Page 24 - pcsanz annual report 2020
P. 24

  Russell Woodhouse
“Finding belonging and faith helps paihere feel that they are not defined by their offending.”
  PCSANZ Strategy in Action
Increasing Māori Involvement and Community Building
The Department of Corrections’ strategic plan for its entire operation, called ‘Hōkai Rangi’, marks a significant shift in thinking. This approach also aligns with two of PCSANZ’s own strategic focus areas, namely increasing Māori involvement and community building.
Hōkai Rangi seeks to empower both Māori and non-Māori in the prison system through principles of Tikanga Māori (Māori culture and customs). While that is inherently more effective for Māori, many elements of Te Ao Māori (Māori worldview) are universal for all people. For example, it promotes everyone being recognised and respected and feeling connected to the whenua (land), their whakapapa (genealogy), and whānau.
Hōkai Rangi is, in part, a response to the fact that 53% of the prison population is Māori and reflects their goal for the prison population to better match New Zealand’s ethnic demographic. It also expands on the belief that the pathway to an individual’s healing is through a community journey.
Three of Hōkai Rangi’s underpinning principles speak to PCSANZ’s strategic focus, they are humanising and healing, whānau, and incorporating a Te Ao Māori worldview. Essentially, through prison chaplaincy, we want to allow paihere to heal, and feel included in a community
while accessing Māori values and customs.
Tongariro Prison is a leading example of Corrections’ and PCSANZ’s combined strategies in action. Chaplain Russell Woodhouse is in a unique position to incorporate the new direction into his ministry.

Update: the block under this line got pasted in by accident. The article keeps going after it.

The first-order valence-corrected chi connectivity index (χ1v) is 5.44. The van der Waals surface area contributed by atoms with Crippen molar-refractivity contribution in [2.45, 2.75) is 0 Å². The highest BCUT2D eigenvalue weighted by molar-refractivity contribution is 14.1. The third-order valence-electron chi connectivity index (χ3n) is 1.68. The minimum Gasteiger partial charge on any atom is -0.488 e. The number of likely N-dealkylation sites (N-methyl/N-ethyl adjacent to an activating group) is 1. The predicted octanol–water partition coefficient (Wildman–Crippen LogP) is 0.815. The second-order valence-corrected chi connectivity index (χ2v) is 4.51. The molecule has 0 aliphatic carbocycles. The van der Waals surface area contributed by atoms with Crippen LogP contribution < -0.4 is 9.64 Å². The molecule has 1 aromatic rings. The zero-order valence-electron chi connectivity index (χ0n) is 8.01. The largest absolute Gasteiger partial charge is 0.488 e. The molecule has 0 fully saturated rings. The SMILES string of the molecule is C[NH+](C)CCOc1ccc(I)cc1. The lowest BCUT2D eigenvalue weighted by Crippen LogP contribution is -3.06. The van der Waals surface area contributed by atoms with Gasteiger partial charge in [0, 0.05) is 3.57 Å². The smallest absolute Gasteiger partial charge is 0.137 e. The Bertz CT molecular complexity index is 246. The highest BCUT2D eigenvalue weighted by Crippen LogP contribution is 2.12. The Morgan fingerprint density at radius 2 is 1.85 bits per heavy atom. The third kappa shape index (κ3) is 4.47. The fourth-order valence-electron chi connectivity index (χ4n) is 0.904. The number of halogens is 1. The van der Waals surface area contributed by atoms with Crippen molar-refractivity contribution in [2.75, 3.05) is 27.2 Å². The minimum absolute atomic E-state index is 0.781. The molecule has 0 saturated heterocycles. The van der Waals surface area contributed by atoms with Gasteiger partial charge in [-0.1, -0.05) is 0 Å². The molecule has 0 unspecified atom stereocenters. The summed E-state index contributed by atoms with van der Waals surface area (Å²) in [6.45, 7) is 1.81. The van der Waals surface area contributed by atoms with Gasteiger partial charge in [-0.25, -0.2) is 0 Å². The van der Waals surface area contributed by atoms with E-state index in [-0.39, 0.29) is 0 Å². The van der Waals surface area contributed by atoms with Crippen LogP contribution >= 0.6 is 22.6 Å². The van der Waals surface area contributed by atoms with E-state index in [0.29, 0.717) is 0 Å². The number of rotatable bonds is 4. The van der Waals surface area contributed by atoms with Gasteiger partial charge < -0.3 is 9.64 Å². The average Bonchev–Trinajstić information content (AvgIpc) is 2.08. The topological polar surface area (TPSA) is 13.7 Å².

“I’m originally from Australia, and I have English, Irish, Scottish, and German ancestry. I arrived in New Zealand in 1988 as a Catholic priest and began learning Te Reo and Tikanga Māori. For the last 25 years, I’ve worked in various roles in prison, and for the last three as the chaplain. During that time, I’ve become very close with the local iwi and have been recognised as a leader within the prison.”
Russell has helped to weave Māori principles and community building into Tongariro Prison’s operations.
Every new staff member, paihere or visitor who enters the site is given a whakatau (welcome) that shows respect for the local iwi, and the visitor. This can be very special, and produces warmth and openness right away. We also run various counselling programmes, such as Mauri Tu Pae, where paihere uncover the path that led to their offending. Most often this involves dealing with significant long-term trauma, and whānau are brought into that healing process as well.

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